Saturday, November 28, 2009

To Write Love On Her Arms

Rolling Stone Magazine taught me something interesting about ministry today. This article is about Jamie Tworkowski and his ministry, "To Write Love On Her Arms". It profiles him as a surfer dude and hip apparel salesman who decided his life's calling was to reach out to depressed teenagers. Combining t-shirts and hoodies with compassion, hugs and simple words of hope he is making quite a splash.

It makes me think about something that has been on my mind every now and then - the place of 'cool' in the church. It's easy to be too simplistic about this and either say "the church has no business chasing after fads" or "we'll be irrelevant if we don't appeal to the next generation". I have sympathies with both sides. I definitely see ministries that seem to be so busy being 'hip' that they are shallow and off-putting to someone like me. I also see ministries that are so determined to resist even the appearance of interest in pop-culture that it is no wonder no one can relate to them.

Ultimately there is room for all types out there. I like knowing that monks on Mt. Athos are living much as they did 1500 years ago. I like having words and songs in my worship that were written by John Chrysostom. I also like being able to talk to my people and having something in common with them. It's good when we can share a laugh about the Daily Show, or my teens can introduce me to new music and I genuinely enjoy it - not just feign interest. I've never personally been a very cool person, and the thing about 'cool' is that it can't be feigned. You just look like an insecure dork when you do.

What do you think? How much 'cool' would you want in your church? In your ministry? Do you make any effort to stay current with pop-culture - or is that a huge waste of time, or worse - a path to sin and debauchery? If a given minister is 'cool' does that make his ministry more or less effective? What about the gospel itself - is it cool?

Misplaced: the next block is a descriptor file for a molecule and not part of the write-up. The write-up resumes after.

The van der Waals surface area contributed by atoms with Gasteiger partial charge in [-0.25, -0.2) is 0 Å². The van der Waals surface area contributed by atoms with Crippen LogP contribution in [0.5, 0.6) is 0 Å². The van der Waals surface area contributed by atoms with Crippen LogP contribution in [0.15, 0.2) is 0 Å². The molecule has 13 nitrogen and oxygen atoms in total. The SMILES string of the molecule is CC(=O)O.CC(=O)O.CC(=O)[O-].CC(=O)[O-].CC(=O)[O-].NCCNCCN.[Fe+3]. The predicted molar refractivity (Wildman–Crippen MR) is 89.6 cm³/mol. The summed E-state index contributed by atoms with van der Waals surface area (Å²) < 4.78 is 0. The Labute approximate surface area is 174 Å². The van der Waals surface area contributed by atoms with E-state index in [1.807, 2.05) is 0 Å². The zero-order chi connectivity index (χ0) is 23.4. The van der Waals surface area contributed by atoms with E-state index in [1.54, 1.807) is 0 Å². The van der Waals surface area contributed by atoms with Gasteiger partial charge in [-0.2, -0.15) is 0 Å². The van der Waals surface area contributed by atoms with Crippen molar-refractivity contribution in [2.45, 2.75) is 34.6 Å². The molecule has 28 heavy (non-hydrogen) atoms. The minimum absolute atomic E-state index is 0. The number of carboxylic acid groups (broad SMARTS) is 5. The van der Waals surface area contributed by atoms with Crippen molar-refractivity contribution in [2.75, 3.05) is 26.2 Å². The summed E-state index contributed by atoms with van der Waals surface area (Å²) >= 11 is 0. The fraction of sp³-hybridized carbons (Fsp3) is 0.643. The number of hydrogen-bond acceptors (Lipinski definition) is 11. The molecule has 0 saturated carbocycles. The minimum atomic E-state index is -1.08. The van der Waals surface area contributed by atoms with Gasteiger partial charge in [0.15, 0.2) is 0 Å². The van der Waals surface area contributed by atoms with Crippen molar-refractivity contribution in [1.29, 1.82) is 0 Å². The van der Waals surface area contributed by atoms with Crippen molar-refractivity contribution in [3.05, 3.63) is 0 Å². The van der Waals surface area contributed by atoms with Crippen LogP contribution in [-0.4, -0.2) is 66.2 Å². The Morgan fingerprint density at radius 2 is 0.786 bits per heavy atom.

3 comments:

Doug Hagler said...

I hope that the gospel transcends cool, but like cool there are a lot of things caught up in the gospel, and the gestalt is more than the components. That is, I like that to a certain degree, when you define cool you destroy it. The same is true of the gospel - it transcends words. Unlike cool, I believe the gospel is accessible to everyone.

I've given this more thought than I expected, and might write a kind of follow-up (my habit lately I guess). I find cool-ness off-putting and sometimes intimidating, since I've never been anywhere near cool. It's also sometimes just contemptible emptiness dressed up in designer clothes.

I do think, though, that the gospel finds a new expression in each person it touches, and so the gospel reaching out and claiming a cool person will probably result in a life and ministry that presents the gospel as cool. The hope is that it is a lot more than cool as well - that there is still the germ of that which transcends.